Native American Tribes Nations and Confederacies: Haida
The Haida were native North Americans who lived primarily on the Queen Charlotte Islands, off British Columbia, and on the southern end of the Prince of Wales Island. They speak the Haida language, which forms a branch of the family of Nadene languages. In physical and cultural characteristics they are closely related to the Tlingit and the Tsimshian, as all three tribes belong to the Northwest Coast cultural area.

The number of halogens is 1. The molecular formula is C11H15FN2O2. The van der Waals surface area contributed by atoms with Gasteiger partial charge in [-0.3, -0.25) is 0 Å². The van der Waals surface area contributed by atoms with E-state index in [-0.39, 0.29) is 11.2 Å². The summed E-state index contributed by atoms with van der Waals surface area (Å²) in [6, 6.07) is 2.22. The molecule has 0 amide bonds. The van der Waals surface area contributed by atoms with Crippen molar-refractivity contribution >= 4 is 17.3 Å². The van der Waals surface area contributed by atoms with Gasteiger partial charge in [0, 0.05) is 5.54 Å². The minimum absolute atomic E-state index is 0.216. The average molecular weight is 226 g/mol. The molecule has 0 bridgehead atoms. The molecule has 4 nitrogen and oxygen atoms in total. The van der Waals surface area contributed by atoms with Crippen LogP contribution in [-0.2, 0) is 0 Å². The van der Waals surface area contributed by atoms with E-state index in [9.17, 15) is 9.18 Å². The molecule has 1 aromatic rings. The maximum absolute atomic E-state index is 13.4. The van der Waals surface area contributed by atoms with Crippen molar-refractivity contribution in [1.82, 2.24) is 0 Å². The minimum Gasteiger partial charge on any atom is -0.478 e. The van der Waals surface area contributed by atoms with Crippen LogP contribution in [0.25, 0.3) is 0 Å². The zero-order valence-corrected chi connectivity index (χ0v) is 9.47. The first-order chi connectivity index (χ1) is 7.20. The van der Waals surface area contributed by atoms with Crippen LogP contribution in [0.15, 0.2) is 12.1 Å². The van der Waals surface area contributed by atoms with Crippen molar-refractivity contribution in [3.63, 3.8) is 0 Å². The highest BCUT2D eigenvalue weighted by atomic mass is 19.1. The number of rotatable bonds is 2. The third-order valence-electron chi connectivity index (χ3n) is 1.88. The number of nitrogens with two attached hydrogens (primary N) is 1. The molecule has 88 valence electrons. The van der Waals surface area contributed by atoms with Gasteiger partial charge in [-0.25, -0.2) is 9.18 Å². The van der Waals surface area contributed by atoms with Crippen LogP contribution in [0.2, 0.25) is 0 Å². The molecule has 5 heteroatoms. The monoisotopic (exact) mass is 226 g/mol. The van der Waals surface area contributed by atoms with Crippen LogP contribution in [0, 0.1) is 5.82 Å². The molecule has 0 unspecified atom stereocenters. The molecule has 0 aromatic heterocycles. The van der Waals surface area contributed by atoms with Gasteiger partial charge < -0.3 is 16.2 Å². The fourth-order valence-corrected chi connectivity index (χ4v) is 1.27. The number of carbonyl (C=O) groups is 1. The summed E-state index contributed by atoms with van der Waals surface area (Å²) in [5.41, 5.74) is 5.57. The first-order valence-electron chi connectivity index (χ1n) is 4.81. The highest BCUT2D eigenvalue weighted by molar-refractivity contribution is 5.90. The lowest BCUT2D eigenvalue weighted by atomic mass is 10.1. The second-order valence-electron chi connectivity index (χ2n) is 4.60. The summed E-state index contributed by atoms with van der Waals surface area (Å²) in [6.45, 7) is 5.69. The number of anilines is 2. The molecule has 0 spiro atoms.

In the early 19th century The Haida lived in large cedar houses, fished for salmon, hunted sea mammals, and were noted for their large and well-made dugout canoes. Their society was divided into the Raven and Eagle clan, as marriage was always with someone of the opposite clan. They then numbered some 8,000, but by 1880 disease, particularly smallpox and venereal infections, had reduced their population to some 2,000. Today most Haida are employed in fishing, canning, and logging and many have left their island homes for mainland life. In 1990 there were close to 2,000 Haida living in the United States and another 2,000 in Canada.